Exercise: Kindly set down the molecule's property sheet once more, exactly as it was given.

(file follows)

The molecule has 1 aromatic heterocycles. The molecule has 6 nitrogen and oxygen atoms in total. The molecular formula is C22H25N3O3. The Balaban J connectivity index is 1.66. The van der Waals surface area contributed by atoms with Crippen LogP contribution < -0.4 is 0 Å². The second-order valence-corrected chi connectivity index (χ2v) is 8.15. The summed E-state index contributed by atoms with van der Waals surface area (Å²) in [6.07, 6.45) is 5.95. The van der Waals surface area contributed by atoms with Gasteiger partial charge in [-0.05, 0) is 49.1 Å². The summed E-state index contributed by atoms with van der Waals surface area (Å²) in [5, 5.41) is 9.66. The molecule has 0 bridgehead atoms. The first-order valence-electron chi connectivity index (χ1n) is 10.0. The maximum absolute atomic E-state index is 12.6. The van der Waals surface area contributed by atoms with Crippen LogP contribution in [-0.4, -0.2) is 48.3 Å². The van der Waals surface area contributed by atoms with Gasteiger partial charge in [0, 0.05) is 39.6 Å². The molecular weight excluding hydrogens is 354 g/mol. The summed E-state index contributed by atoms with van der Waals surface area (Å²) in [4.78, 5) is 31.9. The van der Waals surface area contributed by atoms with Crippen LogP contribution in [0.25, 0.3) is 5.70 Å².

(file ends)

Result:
The molecule has 1 aromatic heterocycles. The molecule has 6 nitrogen and oxygen atoms in total. The molecular formula is C22H25N3O3. The Balaban J connectivity index is 1.66. The van der Waals surface area contributed by atoms with Crippen LogP contribution < -0.4 is 0 Å². The second-order valence-corrected chi connectivity index (χ2v) is 8.15. The summed E-state index contributed by atoms with van der Waals surface area (Å²) in [6.07, 6.45) is 5.95. The van der Waals surface area contributed by atoms with Gasteiger partial charge in [-0.05, 0) is 49.1 Å². The summed E-state index contributed by atoms with van der Waals surface area (Å²) in [5, 5.41) is 9.66. The molecule has 0 bridgehead atoms. The first-order valence-electron chi connectivity index (χ1n) is 10.0. The maximum absolute atomic E-state index is 12.6. The van der Waals surface area contributed by atoms with Crippen LogP contribution in [-0.4, -0.2) is 48.3 Å². The van der Waals surface area contributed by atoms with Gasteiger partial charge in [0, 0.05) is 39.6 Å². The molecular weight excluding hydrogens is 354 g/mol. The summed E-state index contributed by atoms with van der Waals surface area (Å²) in [4.78, 5) is 31.9. The van der Waals surface area contributed by atoms with Crippen LogP contribution in [0.25, 0.3) is 5.70 Å².